WineDirect Admin
February 16, 2007 | Direct-To-Trade | WineDirect Admin

Direct to Trade IS the future

If you don’t feel it yet, the wine industry is not an easy place to do business. The competition is growing at an extraordinary rate, not just domestically but internationally. The nature of the three tier system and its increasing consolidation makes market access tremendously difficult. Moreover, by its own nature, the economics of the three tier system are fundamentally flawed against small and medium sized wineries and especially against unknown brands. Wholesalers, by nature, are limited by the capital risk to purchase wines (and smaller producers wines generally are at a higher cost), transport them, store them, and they place value on products that have market pull or higher velocity of sales. Do the math; a wholesaler having to sit on 28 cases of a 225/case FOB of Paul’s great wine that depletes over six months is less interesting than a wine that they buy for $98/case and sells 600 cases in 6 months.

Why is Direct to Trade (or as Steve Gross calls it, “Self Distribution”) is accelerating? It is a result of many key drivers:

  • The strong winery adoption of Direct to consumer as a key channel.
  • The Supreme Court Decision regarding wine shipping with the Commerce clause as the key constitutional right.
  • The broken (and getting worse) three tier system limiting market access yet with an extraordinary consumer and trade demand for differentiated products. Especially in regards to restaurants whose three key points of differentiation are their food, their atmosphere, and their wine list.
  • Costco initiating the fight to buy Direct to Trade in the state of Washington.
  • Technology improving at an incredible rate the will enable complex regulations to be solved through programming.

What is Direct to Trade? It is the ability to directly acquire trade, restaurant and retail, customers in a market and be able to interact with them in an on-going and real time basis. The winery for the first time has the ability to directly acquire restaurants and retailers as their customers. Imagine what this does for the winery:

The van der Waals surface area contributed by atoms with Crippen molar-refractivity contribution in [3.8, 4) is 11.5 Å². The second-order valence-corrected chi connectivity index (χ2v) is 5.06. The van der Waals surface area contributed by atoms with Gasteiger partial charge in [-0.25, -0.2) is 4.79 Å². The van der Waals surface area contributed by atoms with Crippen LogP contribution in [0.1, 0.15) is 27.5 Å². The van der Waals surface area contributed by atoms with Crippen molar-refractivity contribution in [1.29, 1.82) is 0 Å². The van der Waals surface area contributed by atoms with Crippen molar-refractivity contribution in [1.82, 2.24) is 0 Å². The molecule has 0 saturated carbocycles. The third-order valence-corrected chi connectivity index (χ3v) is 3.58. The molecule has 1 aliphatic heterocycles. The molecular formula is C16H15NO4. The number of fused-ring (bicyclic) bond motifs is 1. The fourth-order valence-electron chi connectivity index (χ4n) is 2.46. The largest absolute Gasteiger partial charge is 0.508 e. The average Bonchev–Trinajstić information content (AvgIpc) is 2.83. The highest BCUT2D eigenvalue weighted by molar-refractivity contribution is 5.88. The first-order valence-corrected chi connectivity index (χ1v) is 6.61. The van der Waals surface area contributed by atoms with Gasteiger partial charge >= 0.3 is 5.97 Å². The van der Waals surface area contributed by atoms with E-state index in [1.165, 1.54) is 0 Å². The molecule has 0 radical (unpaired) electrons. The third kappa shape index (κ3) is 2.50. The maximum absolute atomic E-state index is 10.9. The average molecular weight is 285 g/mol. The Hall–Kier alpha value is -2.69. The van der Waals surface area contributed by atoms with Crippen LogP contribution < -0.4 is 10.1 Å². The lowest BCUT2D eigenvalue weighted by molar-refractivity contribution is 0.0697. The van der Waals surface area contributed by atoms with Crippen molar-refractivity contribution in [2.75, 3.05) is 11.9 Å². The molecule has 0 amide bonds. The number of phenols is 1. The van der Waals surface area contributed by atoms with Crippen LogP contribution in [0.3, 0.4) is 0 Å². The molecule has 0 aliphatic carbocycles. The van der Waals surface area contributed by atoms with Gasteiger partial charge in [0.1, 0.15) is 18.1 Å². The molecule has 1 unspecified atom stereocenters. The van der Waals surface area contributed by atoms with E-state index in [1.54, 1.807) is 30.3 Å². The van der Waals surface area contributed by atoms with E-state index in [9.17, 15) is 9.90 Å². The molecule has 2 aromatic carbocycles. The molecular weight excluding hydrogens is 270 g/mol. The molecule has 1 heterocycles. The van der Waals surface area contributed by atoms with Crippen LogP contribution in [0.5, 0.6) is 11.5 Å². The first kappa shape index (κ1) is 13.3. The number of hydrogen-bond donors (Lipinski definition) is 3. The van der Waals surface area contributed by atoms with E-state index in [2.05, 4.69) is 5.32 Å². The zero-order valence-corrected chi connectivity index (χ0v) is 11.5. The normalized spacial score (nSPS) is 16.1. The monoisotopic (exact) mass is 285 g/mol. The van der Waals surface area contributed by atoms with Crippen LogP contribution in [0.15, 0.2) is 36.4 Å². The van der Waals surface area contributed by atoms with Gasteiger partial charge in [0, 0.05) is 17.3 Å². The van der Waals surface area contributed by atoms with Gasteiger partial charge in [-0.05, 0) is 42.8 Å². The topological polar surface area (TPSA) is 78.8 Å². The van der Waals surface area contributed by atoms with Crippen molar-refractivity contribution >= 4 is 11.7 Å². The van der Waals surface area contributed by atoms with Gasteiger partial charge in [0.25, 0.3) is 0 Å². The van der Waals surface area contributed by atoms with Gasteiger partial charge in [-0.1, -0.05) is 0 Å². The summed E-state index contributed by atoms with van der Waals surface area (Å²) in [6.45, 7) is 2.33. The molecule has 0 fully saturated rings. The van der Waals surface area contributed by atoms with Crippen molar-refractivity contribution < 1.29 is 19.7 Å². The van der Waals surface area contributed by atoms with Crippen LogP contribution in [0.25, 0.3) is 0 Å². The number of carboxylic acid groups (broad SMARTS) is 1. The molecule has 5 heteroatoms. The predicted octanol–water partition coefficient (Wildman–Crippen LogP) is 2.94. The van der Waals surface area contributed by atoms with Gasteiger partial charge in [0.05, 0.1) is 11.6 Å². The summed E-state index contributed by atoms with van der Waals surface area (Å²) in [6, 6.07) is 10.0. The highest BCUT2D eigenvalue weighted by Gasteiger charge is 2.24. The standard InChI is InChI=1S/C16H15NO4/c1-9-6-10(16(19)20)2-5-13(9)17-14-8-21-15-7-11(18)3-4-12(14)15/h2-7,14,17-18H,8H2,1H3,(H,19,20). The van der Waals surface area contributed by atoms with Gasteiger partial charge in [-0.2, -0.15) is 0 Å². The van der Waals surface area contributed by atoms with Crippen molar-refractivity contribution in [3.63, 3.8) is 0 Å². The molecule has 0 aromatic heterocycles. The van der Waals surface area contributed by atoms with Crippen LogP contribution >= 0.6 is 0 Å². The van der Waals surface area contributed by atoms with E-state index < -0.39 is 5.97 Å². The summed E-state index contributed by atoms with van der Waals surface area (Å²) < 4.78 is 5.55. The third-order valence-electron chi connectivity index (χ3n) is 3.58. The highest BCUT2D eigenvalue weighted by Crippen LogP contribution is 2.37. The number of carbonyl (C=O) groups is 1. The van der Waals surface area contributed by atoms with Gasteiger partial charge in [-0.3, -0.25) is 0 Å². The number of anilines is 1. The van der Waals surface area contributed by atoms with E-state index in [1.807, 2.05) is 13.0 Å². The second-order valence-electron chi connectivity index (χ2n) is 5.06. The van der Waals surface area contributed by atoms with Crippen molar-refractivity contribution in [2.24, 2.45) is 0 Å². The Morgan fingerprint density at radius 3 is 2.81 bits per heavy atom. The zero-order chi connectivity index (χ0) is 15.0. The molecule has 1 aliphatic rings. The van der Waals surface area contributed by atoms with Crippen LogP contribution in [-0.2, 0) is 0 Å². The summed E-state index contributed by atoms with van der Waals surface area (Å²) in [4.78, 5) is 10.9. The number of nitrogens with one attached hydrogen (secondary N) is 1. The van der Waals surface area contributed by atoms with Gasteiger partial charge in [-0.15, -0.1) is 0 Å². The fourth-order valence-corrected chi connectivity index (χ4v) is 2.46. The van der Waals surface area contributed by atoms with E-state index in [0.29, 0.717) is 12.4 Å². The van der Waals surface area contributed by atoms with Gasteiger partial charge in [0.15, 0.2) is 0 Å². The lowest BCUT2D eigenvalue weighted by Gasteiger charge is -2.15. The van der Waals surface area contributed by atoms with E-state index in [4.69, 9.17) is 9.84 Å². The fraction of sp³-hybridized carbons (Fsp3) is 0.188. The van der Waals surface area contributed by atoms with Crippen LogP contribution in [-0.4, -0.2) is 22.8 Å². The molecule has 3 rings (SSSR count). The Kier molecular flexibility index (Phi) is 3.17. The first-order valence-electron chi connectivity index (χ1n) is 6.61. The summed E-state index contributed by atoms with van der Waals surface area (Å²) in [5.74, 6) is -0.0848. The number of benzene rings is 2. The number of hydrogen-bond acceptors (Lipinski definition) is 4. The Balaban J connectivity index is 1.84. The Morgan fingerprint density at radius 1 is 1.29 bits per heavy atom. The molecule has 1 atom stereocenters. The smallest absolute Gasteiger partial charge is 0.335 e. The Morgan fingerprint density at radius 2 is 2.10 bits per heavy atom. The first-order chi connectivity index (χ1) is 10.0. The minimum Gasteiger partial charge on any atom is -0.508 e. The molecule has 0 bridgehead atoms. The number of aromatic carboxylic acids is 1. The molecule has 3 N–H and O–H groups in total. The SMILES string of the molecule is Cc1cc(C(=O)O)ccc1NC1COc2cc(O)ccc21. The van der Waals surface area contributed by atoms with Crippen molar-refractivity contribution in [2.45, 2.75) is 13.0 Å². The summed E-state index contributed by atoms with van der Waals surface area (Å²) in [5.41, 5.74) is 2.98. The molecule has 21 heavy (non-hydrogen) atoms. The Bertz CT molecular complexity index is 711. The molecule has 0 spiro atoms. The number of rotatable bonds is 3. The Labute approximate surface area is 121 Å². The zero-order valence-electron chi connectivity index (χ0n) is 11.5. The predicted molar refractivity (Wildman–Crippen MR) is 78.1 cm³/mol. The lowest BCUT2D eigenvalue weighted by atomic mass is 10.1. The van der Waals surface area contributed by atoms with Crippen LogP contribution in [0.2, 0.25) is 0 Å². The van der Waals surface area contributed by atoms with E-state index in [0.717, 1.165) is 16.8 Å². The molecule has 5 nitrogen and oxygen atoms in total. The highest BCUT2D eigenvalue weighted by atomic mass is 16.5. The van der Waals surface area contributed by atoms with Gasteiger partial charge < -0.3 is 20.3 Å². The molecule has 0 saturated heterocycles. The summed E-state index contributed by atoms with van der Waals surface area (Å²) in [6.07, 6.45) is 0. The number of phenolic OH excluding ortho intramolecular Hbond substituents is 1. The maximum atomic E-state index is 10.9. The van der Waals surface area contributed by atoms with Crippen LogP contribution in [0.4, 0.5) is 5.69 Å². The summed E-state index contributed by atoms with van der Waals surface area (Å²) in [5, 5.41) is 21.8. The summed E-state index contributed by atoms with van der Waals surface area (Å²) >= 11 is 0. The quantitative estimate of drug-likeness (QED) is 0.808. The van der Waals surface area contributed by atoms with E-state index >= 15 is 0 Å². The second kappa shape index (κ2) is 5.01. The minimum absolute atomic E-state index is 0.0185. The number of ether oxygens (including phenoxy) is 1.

• You can actually capture the customer and market to them other products or when your next vintage comes out.
  • You can directly tell the customer about promotions, winery news, and create a relationship. Customer relations is the key to ALL direct sales (both DTC and DTT).
  • You have real account sold information in real time!
  • You can allocate wine to accounts instead of hoping the wholesaler will place them where you want. You control your placements.
  • You can sell your wine to the market at what the market will bear. How many times have you told your FOB to a wholesaler and he told you that he needs to buy it for less or needs you to put together an extensive discounting plan.
  • You can meet restaurants and retailers at shows, your winery, or at a social event and electronically take the order there. No more will you have to say, “sorry, I don’t have a wholesaler in your market.”
  • When you decide that your volume warrants a wholesaler, you can bring them a universe of customers that already buy your products as a baseline for their market development.
  • Instead of regional focus, the internet can become your sales team and the entire state or country will be exposed to your products.

Ironically, you as a winery are already familiar with Direct to Trade sales. First, in your local market, you probably sell and promote your wines. Napa wineries are extremely good at selling and promoting their wines within a 180 mile radius. The same is true for all wine growing regions in the US. In Arizona a large portion of their states production is sold within state.

However, even if you have a wholesaler, you still essentially sell Direct to Trade without the benefit of gaining the customer. Two words - “ride along.” Almost every single winery has a sales force super-imposed on the wholesaler tier to assist them in selling the winery’s product.

Why is Direct to Trade so important to small wineries? There are so many reasons but I’ll try to distill it to the two most important: capturing the customer and market access. The current three tier system prevents wineries from acquiring customers and especially from being able to enter a market. Those problems are compounded by an environment of increased competition making the ability to interact and leverage customer relations one of the most important factors for success. Direct to Trade solves this problem by putting you together with your customer. Remember, it is easier to retain a customer than to acquire a new one. Without this ability you as a winery are recreating the sales cycle every vintage and every release. Don’t forget that most restaurateurs want a relationship with you as much as you want one with them.

Unless you focus on direct, you are dependent on others for your success. A success that is absolutely not guaranteed (I can tell you many stories of me working with a wholesaler who lost the one rep who loved to sell my wine and the next year I experienced dismal sales).

If you doubt the Direct to Trade channel you should look back in time when everyone questioned the Direct to Consumer channel. Look at that channel now . . .

Direct is the revolution - be part of the revolution.


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